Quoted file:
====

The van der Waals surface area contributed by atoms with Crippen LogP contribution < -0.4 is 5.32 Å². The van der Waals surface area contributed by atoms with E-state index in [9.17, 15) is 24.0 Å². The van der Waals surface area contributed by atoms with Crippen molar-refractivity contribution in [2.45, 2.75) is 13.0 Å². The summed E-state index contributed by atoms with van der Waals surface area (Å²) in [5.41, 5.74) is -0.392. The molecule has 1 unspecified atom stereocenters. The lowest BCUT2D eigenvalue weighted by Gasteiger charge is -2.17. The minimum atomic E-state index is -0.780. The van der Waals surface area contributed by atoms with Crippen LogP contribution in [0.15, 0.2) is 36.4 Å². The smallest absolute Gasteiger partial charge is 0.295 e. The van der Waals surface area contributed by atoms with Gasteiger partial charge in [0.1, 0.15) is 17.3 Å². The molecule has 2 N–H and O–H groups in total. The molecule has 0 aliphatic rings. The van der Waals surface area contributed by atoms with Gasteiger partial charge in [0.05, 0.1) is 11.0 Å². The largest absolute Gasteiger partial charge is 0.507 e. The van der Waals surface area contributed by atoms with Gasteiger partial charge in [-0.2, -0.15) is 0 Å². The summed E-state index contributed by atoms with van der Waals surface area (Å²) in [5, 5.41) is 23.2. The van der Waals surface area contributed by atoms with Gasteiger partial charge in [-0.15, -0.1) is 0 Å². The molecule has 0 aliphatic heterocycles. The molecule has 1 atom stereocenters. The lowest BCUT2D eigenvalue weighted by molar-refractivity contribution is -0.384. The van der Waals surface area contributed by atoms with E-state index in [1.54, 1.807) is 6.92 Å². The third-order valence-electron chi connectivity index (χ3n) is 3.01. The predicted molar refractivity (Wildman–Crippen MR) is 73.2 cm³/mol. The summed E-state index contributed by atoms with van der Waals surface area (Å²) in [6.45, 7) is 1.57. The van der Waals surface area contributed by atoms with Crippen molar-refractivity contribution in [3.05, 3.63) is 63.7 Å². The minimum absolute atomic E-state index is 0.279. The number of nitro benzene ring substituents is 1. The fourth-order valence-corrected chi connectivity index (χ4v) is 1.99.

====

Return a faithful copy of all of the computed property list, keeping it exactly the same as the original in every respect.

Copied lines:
The van der Waals surface area contributed by atoms with Crippen LogP contribution < -0.4 is 5.32 Å². The van der Waals surface area contributed by atoms with E-state index in [9.17, 15) is 24.0 Å². The van der Waals surface area contributed by atoms with Crippen molar-refractivity contribution in [2.45, 2.75) is 13.0 Å². The summed E-state index contributed by atoms with van der Waals surface area (Å²) in [5.41, 5.74) is -0.392. The molecule has 1 unspecified atom stereocenters. The lowest BCUT2D eigenvalue weighted by Gasteiger charge is -2.17. The minimum atomic E-state index is -0.780. The van der Waals surface area contributed by atoms with Crippen LogP contribution in [0.15, 0.2) is 36.4 Å². The smallest absolute Gasteiger partial charge is 0.295 e. The van der Waals surface area contributed by atoms with Gasteiger partial charge in [0.1, 0.15) is 17.3 Å². The molecule has 2 N–H and O–H groups in total. The molecule has 0 aliphatic rings. The van der Waals surface area contributed by atoms with Gasteiger partial charge in [0.05, 0.1) is 11.0 Å². The largest absolute Gasteiger partial charge is 0.507 e. The van der Waals surface area contributed by atoms with Gasteiger partial charge in [-0.2, -0.15) is 0 Å². The summed E-state index contributed by atoms with van der Waals surface area (Å²) in [5, 5.41) is 23.2. The van der Waals surface area contributed by atoms with Gasteiger partial charge in [-0.15, -0.1) is 0 Å². The molecule has 0 aliphatic heterocycles. The molecule has 1 atom stereocenters. The lowest BCUT2D eigenvalue weighted by molar-refractivity contribution is -0.384. The van der Waals surface area contributed by atoms with E-state index in [1.54, 1.807) is 6.92 Å². The third-order valence-electron chi connectivity index (χ3n) is 3.01. The predicted molar refractivity (Wildman–Crippen MR) is 73.2 cm³/mol. The summed E-state index contributed by atoms with van der Waals surface area (Å²) in [6.45, 7) is 1.57. The van der Waals surface area contributed by atoms with Crippen molar-refractivity contribution in [3.05, 3.63) is 63.7 Å². The minimum absolute atomic E-state index is 0.279. The number of nitro benzene ring substituents is 1. The fourth-order valence-corrected chi connectivity index (χ4v) is 1.99.